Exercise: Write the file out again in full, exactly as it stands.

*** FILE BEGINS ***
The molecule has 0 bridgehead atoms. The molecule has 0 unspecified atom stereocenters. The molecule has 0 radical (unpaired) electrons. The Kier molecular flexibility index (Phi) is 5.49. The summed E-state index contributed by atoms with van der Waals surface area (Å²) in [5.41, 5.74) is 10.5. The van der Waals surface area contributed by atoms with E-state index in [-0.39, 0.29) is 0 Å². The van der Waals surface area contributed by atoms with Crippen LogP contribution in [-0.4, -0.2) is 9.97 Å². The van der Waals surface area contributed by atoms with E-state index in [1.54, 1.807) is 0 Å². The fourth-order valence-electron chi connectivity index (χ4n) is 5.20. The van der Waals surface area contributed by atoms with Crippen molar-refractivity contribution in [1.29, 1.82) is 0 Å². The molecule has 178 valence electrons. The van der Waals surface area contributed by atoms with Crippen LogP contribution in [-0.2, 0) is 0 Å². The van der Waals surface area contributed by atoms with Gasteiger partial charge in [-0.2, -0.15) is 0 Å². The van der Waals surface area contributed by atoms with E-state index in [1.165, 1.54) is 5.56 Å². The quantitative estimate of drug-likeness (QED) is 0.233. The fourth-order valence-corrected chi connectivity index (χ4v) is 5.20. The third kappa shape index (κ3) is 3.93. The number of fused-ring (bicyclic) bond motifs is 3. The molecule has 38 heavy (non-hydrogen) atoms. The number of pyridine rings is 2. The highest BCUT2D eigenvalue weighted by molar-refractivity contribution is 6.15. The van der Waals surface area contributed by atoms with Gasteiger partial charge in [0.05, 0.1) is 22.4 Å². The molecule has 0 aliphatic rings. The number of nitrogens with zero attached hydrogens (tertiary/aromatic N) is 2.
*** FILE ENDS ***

The molecule has 0 bridgehead atoms. The molecule has 0 unspecified atom stereocenters. The molecule has 0 radical (unpaired) electrons. The Kier molecular flexibility index (Phi) is 5.49. The summed E-state index contributed by atoms with van der Waals surface area (Å²) in [5.41, 5.74) is 10.5. The van der Waals surface area contributed by atoms with E-state index in [-0.39, 0.29) is 0 Å². The van der Waals surface area contributed by atoms with Crippen LogP contribution in [-0.4, -0.2) is 9.97 Å². The van der Waals surface area contributed by atoms with E-state index in [1.54, 1.807) is 0 Å². The fourth-order valence-electron chi connectivity index (χ4n) is 5.20. The van der Waals surface area contributed by atoms with Crippen molar-refractivity contribution in [1.29, 1.82) is 0 Å². The molecule has 178 valence electrons. The van der Waals surface area contributed by atoms with Crippen LogP contribution in [-0.2, 0) is 0 Å². The van der Waals surface area contributed by atoms with Gasteiger partial charge in [-0.2, -0.15) is 0 Å². The van der Waals surface area contributed by atoms with E-state index in [1.165, 1.54) is 5.56 Å². The quantitative estimate of drug-likeness (QED) is 0.233. The fourth-order valence-corrected chi connectivity index (χ4v) is 5.20. The third kappa shape index (κ3) is 3.93. The number of fused-ring (bicyclic) bond motifs is 3. The molecule has 38 heavy (non-hydrogen) atoms. The number of pyridine rings is 2. The highest BCUT2D eigenvalue weighted by molar-refractivity contribution is 6.15. The van der Waals surface area contributed by atoms with Gasteiger partial charge in [0.05, 0.1) is 22.4 Å². The molecule has 0 aliphatic rings. The number of nitrogens with zero attached hydrogens (tertiary/aromatic N) is 2.